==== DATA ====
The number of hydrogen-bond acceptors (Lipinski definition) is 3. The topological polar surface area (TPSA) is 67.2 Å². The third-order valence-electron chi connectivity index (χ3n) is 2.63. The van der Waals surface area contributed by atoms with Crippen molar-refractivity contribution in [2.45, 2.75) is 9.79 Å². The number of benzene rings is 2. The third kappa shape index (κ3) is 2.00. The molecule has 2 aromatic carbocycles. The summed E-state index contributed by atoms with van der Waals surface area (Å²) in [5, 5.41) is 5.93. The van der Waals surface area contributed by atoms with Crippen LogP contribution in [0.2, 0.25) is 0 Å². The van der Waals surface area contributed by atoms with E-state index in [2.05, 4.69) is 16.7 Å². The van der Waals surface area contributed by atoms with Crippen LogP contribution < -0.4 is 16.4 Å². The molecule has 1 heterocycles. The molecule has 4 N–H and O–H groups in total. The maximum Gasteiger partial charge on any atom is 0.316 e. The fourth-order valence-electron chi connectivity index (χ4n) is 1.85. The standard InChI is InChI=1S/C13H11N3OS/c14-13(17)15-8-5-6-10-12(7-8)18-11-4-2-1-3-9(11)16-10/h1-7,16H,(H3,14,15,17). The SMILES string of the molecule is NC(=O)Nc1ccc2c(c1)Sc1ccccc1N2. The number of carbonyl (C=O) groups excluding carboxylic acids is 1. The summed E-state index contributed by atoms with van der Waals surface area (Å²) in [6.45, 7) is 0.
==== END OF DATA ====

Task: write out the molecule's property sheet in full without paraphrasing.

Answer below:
The number of hydrogen-bond acceptors (Lipinski definition) is 3. The topological polar surface area (TPSA) is 67.2 Å². The third-order valence-electron chi connectivity index (χ3n) is 2.63. The van der Waals surface area contributed by atoms with Crippen molar-refractivity contribution in [2.45, 2.75) is 9.79 Å². The number of benzene rings is 2. The third kappa shape index (κ3) is 2.00. The molecule has 2 aromatic carbocycles. The summed E-state index contributed by atoms with van der Waals surface area (Å²) in [5, 5.41) is 5.93. The van der Waals surface area contributed by atoms with Crippen LogP contribution in [0.2, 0.25) is 0 Å². The van der Waals surface area contributed by atoms with E-state index in [2.05, 4.69) is 16.7 Å². The van der Waals surface area contributed by atoms with Crippen LogP contribution < -0.4 is 16.4 Å². The molecule has 1 heterocycles. The molecule has 4 N–H and O–H groups in total. The maximum Gasteiger partial charge on any atom is 0.316 e. The fourth-order valence-electron chi connectivity index (χ4n) is 1.85. The standard InChI is InChI=1S/C13H11N3OS/c14-13(17)15-8-5-6-10-12(7-8)18-11-4-2-1-3-9(11)16-10/h1-7,16H,(H3,14,15,17). The SMILES string of the molecule is NC(=O)Nc1ccc2c(c1)Sc1ccccc1N2. The number of carbonyl (C=O) groups excluding carboxylic acids is 1. The summed E-state index contributed by atoms with van der Waals surface area (Å²) in [6.45, 7) is 0.